The Hindi speaking crowd had the majority and the DJ was asked not to play any South Indian songs for the night. I couldn’t take this anymore and I told my friends I was leaving. As I was ready to exit, I saw someone going towards the door. It was Varun who broke up with me a few years ago when we were starting to get serious. He said his Punjabi mother would never accept a South Indian in her family, that his mother had compromised enough by accepting his sexuality and he could not push the envelope further.

I don’t think Varun recognised me. After leaving, I took the train from Central Station and thought about what a disaster the night had been: I bumped into people I’d never wanted to see in my life ever again and I only got to dance to a few Kollywood songs. (No, that’s not a typo).

I was going to have my first date with Chris the next day and crashed out as soon as I got home.

Chris and I had been chatting online for over a month now. Since he’d travelled extensively and lived in India for 8 months, I was confident he would not kill me with stereotypes.

On meeting for a small picnic in the park he shared tales about his Indian adventures and how disappointed he was that he never got to pick up any Indian languages – as everyone he met in India spoke decent English.

“Your English is very good. How was it when you first came here? Were people able to understand you?”

Although I was annoyed he asked me this question, I decided not to read too much into it. The date had been going well – by this point we were now at a bar waiting for our drinks.

“I am sorry about the War. I cannot believe it happened. Horrendous and cruel”.

I knew he was talking about the Sri Lankan War. I told him politely that I am Indian Tamil and not Sri Lankan. As I was rolling my eyes, the drinks arrived. As I was drinking my gin and tonic I counted the number of times I had to roll my eyes in the last 24 hours.

After bidding goodbye to Chris, I was walking back home along the busy King Street in Newtown, where I live. I was reflecting on the past week and decided to take a break from the apps. I had been trying to protect myself from online abuse when I changed my ethnicity on Grindr to ‘Mixed’ a while ago, thinking it will give me the immunity from trolls. It came across though as me lying about my identity and being pretentious to some of my friends. I have nothing to prove to them, but I also felt like I almost needed to conceal my real identity to be accepted in society and found desirable. Some profiles were proudly littered with statements of their ‘Italian blood’, made in Germany’, ‘U.S Expat’, ‘French roots’, while I would cop abuse for disclosing my ethnicity as South Asian.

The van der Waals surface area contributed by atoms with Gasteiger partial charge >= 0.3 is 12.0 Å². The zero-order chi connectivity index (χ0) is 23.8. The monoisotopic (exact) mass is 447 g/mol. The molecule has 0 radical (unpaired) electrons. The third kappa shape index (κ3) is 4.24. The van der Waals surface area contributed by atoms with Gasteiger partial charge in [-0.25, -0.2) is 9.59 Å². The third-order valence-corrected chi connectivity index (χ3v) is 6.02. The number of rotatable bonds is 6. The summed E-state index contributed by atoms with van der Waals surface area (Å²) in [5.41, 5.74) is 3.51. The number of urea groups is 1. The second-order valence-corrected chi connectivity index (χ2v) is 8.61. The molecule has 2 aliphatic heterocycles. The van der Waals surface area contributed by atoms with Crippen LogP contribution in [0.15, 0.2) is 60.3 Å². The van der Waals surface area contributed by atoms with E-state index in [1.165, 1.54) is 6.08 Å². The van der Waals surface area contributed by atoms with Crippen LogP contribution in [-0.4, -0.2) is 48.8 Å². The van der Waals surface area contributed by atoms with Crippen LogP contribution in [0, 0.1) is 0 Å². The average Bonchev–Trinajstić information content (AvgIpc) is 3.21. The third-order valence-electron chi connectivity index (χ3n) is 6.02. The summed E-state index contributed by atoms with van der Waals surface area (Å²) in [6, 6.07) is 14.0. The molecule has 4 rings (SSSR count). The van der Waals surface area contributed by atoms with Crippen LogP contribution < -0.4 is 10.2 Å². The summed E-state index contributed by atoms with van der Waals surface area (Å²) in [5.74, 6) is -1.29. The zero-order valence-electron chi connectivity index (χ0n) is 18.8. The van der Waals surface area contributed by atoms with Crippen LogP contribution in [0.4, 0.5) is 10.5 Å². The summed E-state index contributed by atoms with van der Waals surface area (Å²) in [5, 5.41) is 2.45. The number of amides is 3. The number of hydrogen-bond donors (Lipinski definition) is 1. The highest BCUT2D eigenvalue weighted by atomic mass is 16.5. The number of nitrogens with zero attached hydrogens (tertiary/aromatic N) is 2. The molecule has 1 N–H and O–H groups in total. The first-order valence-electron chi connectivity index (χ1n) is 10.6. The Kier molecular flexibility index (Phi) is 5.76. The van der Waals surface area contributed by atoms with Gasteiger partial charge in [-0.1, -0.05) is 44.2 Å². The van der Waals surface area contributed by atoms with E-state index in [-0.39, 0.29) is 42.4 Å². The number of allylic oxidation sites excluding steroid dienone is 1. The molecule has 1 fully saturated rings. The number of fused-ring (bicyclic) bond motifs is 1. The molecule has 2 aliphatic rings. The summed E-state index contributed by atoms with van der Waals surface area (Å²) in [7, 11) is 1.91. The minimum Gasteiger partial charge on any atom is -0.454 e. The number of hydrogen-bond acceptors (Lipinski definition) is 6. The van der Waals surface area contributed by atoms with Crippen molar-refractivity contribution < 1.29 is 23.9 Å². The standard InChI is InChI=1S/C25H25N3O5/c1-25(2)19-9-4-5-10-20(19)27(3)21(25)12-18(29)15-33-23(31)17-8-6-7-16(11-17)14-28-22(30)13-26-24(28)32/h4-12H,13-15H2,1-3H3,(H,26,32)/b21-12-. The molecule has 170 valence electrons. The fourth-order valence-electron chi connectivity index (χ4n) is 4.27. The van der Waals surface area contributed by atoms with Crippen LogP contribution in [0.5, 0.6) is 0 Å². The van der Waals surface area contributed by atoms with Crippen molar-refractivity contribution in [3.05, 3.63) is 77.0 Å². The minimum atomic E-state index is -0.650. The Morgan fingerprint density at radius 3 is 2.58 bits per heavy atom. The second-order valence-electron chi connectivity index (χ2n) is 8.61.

As I entered my home to the beautiful smell of incense, I understood I may be too brown to be accepted as Australian, too South Indian to be accepted as mainstream Indian. As I immersed myself in the state of statelessness, I cognised that I just wanted to be a decent human.

As I deleted the dating apps, my phone said ‘Amma calling’. I chuckled thinking about the ‘Vattam’. (Circle)

Life is indeed a circle.

About the Author:

Bala Sugavanam (he/him) is a settler of South Indian Tamil heritage now living on the stolen lands of the Gadigal people of Eora Nation. If he’s not out for a run or sorting out your superannuation, he’s busy working on his first book – which he’s writing in Tamil.

Socials: Instagram @bala.sugavanam